Landry eases the reader into the idea that there was more to the English admiration of Eastern equitation by explaining of what she calls “The making of the English hunting seat” and the “Stealing of a Turk”. The idea of “riding like a Turk” is very appealing but Landry does not provide much evidence that the development was so directly based on Ottoman example. However, competitive as the English were in the wake of Imperialism, the shortening of the stirrup and posting the trot became viewed as a final departure from European example and the birth of a superior English way of riding. Hand in hand with colonizing various parts of the east, many products from that exotic part of the world were naturalized and now viewed as rightfully English. The equestrian culture was no exception to this rule.
But Landry takes it a step further, arguing that through what Gerald McLean called “imperial envy” and the ideology shaping Edward Said’s Orientalism, the imported horses and their naturalized descendents became valued as the epitome identity of British imperialism; Eastern exotic and English appropriated asset of ultimate Englishness. She uses the story of the Bloody Shouldered Arabian to guide the reader to the various roles this horse has played and perhaps still plays in English equestrian culture. Topics like the trouble of importing horses, marvel over their exotic features, their status as living art and especially the birth of the new genre of “equine portraits” that elevated George Stubbs, John Wootton and others to world famous painters, are discussed extensively. More and more the blood-horse featured in art and literature, while the equestrian society became obsessed with hot blood. Imperial envy was so strong that even horses born on English soil were often called Arabian or Barb, solely as proof of their hot pedigree and not as a reflection of modern ideas of breed identity. The idea that the Eastern horse was superior to any other breed prevailed during the 18th and lasted well into the 19th century.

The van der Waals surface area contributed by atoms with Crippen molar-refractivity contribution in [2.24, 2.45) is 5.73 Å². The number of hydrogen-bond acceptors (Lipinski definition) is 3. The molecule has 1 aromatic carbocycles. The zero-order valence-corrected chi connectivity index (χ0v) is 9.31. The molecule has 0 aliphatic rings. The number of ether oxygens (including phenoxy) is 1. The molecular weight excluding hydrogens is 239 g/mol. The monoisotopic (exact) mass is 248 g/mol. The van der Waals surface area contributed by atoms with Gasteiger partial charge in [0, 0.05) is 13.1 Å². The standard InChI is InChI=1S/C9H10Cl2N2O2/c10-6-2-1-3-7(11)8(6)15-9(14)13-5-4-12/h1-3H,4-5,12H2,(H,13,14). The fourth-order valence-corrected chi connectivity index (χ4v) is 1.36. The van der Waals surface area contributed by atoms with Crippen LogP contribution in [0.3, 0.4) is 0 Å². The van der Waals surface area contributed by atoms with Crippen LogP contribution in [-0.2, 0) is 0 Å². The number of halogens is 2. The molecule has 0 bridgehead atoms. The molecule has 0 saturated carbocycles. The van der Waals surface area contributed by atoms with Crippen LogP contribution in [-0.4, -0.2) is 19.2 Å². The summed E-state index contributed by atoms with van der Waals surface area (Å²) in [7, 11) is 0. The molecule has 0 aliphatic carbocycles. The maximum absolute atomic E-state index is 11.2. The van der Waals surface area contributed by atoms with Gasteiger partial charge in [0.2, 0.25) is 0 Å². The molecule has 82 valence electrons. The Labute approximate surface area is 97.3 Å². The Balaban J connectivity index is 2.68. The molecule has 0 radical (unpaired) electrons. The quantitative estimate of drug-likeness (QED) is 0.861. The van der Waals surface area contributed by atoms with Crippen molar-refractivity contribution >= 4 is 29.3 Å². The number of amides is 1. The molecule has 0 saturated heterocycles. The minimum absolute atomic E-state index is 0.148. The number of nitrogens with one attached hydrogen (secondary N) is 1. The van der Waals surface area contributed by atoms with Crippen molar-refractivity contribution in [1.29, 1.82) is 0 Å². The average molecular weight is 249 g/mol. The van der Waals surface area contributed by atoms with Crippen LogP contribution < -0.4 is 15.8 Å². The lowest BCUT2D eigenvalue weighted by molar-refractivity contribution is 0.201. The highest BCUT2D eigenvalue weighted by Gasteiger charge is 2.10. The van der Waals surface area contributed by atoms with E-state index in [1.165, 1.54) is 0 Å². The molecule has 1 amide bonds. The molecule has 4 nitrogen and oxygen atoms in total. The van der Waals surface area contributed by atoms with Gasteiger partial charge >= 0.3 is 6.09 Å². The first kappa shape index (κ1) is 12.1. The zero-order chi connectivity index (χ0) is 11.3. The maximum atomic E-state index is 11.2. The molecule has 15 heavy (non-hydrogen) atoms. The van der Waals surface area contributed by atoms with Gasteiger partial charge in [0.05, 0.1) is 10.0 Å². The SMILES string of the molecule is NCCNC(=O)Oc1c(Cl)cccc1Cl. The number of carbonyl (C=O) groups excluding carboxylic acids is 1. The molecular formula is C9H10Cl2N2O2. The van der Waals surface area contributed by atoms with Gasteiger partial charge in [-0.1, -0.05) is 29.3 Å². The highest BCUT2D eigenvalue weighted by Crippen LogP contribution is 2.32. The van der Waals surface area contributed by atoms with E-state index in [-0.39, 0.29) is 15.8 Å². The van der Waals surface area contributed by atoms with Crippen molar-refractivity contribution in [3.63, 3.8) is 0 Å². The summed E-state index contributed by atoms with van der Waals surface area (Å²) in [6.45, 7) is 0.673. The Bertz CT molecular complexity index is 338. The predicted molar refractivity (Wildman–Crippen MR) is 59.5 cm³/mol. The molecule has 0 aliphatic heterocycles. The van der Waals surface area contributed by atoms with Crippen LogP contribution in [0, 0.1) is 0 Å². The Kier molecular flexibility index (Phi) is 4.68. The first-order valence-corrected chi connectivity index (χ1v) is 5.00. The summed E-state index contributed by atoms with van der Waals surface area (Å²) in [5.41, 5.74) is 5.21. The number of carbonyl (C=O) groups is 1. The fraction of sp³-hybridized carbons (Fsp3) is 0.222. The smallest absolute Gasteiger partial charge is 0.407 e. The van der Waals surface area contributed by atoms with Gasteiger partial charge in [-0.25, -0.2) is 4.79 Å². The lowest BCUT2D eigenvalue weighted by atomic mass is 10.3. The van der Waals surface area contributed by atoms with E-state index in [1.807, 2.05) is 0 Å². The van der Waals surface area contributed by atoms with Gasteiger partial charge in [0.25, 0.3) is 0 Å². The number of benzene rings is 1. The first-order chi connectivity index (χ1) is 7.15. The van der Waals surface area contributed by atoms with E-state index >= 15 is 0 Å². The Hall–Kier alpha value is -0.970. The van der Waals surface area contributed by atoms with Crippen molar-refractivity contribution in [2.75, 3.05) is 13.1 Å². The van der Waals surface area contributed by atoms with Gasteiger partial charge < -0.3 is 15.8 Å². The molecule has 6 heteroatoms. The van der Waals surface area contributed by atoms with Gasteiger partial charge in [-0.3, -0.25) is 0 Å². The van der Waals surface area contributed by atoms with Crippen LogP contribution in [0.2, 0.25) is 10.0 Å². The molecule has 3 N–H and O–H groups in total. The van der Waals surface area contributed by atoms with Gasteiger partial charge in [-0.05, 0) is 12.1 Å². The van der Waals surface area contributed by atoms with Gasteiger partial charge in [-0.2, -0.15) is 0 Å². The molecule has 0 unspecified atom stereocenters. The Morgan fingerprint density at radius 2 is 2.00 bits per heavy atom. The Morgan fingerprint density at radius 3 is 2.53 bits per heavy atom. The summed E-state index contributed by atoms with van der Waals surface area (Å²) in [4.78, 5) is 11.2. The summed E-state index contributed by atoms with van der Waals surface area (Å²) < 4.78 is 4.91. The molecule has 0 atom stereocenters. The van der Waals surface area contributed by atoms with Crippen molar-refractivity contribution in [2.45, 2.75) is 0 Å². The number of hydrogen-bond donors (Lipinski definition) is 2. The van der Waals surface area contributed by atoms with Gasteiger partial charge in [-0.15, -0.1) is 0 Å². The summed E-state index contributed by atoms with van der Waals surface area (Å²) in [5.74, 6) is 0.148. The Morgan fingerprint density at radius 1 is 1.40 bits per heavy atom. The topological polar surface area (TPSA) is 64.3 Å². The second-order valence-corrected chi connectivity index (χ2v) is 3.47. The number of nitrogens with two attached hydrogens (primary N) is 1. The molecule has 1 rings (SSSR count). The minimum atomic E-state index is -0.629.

But what happened when the English Thoroughbred, viewed as the mirror image of the perfect English self was a well established breed of its own towards the second half of the 19th century? I was happily surprised that Landry does touch upon that question a bit. As she opened the book with “His lordship’s Arabian” she closes it with “Her Ladyship’s Arabian”. The Eastern horse had now fallen behind its product, the ever faster and taller Thoroughbred and Landry shows that men now preferred their own ‘hunters’ to the imported stock, a shift that left the once so sought after Oriental horses in the hands of women. The “graceful and short-coupled” horses were perfect for carrying a side saddle and their willingness to cooperate with their rider gave women something of their own as men didn’t show much interest anymore. A second wave of imports did happen at the end of the 19th century as European travelers went to the Orient in search of fresh Eastern blood to replenish the Thoroughbred stock. As women were not yet ready to let go of their beautiful and exotic mounts, a new preservation theory was born and the idea to breed purebred Oriental horses ‘back home’ was on the rise, with the efforts of the Blunts mentioned as an example of these expeditions. Landry concludes that with this newly found purpose for the imported stock, namely to not only use it as a source for the English thoroughbred but to breed them as a breed of their own, the Turkish roots were buried in favor of the Arabian. She supports this argument with examples of anti-Turkish prejudice prevailing in Britain at the time, but I personally believe that this issue requires a closer look, not only in terms of the historical or political context but also into the motives of the individual promoters of the ‘newly’ created breed that we now know as Arabian horse.